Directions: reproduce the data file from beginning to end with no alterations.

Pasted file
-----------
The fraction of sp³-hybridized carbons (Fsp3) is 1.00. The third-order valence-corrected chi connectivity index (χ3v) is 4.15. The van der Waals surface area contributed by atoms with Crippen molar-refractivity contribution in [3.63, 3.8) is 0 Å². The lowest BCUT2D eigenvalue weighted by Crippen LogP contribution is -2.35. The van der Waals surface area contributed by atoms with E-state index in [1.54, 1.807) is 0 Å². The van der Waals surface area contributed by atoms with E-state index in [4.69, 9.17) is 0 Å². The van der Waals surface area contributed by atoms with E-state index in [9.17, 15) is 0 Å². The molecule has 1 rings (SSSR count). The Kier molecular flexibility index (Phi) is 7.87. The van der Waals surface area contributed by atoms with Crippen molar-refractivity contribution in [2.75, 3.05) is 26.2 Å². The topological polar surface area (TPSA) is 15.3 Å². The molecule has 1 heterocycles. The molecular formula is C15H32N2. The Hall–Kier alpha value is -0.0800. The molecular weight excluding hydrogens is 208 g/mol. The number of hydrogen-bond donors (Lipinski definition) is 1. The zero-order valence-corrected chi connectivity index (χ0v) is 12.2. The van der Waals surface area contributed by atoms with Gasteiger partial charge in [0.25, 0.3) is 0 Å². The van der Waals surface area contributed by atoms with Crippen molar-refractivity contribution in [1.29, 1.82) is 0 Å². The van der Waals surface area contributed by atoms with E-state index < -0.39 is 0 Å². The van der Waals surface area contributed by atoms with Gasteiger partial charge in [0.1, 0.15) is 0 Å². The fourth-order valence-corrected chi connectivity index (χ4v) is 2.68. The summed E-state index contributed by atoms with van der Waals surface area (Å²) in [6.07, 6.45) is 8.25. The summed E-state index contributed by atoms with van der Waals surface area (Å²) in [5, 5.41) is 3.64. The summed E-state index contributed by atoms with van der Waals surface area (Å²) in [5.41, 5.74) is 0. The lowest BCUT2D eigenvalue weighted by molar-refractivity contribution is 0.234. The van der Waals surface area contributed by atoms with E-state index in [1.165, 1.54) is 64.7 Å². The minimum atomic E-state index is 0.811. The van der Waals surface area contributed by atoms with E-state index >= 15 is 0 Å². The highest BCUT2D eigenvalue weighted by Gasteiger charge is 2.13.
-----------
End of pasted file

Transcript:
The fraction of sp³-hybridized carbons (Fsp3) is 1.00. The third-order valence-corrected chi connectivity index (χ3v) is 4.15. The van der Waals surface area contributed by atoms with Crippen molar-refractivity contribution in [3.63, 3.8) is 0 Å². The lowest BCUT2D eigenvalue weighted by Crippen LogP contribution is -2.35. The van der Waals surface area contributed by atoms with E-state index in [1.54, 1.807) is 0 Å². The van der Waals surface area contributed by atoms with E-state index in [4.69, 9.17) is 0 Å². The van der Waals surface area contributed by atoms with E-state index in [9.17, 15) is 0 Å². The molecule has 1 rings (SSSR count). The Kier molecular flexibility index (Phi) is 7.87. The van der Waals surface area contributed by atoms with Crippen molar-refractivity contribution in [2.75, 3.05) is 26.2 Å². The topological polar surface area (TPSA) is 15.3 Å². The molecule has 1 heterocycles. The molecular formula is C15H32N2. The Hall–Kier alpha value is -0.0800. The molecular weight excluding hydrogens is 208 g/mol. The number of hydrogen-bond donors (Lipinski definition) is 1. The zero-order valence-corrected chi connectivity index (χ0v) is 12.2. The van der Waals surface area contributed by atoms with Gasteiger partial charge in [0.25, 0.3) is 0 Å². The van der Waals surface area contributed by atoms with Crippen molar-refractivity contribution in [1.29, 1.82) is 0 Å². The van der Waals surface area contributed by atoms with E-state index < -0.39 is 0 Å². The van der Waals surface area contributed by atoms with Gasteiger partial charge in [0.1, 0.15) is 0 Å². The fourth-order valence-corrected chi connectivity index (χ4v) is 2.68. The summed E-state index contributed by atoms with van der Waals surface area (Å²) in [6.07, 6.45) is 8.25. The summed E-state index contributed by atoms with van der Waals surface area (Å²) in [5, 5.41) is 3.64. The summed E-state index contributed by atoms with van der Waals surface area (Å²) in [5.41, 5.74) is 0. The lowest BCUT2D eigenvalue weighted by molar-refractivity contribution is 0.234. The van der Waals surface area contributed by atoms with E-state index in [1.165, 1.54) is 64.7 Å². The minimum atomic E-state index is 0.811. The van der Waals surface area contributed by atoms with E-state index >= 15 is 0 Å². The highest BCUT2D eigenvalue weighted by Gasteiger charge is 2.13.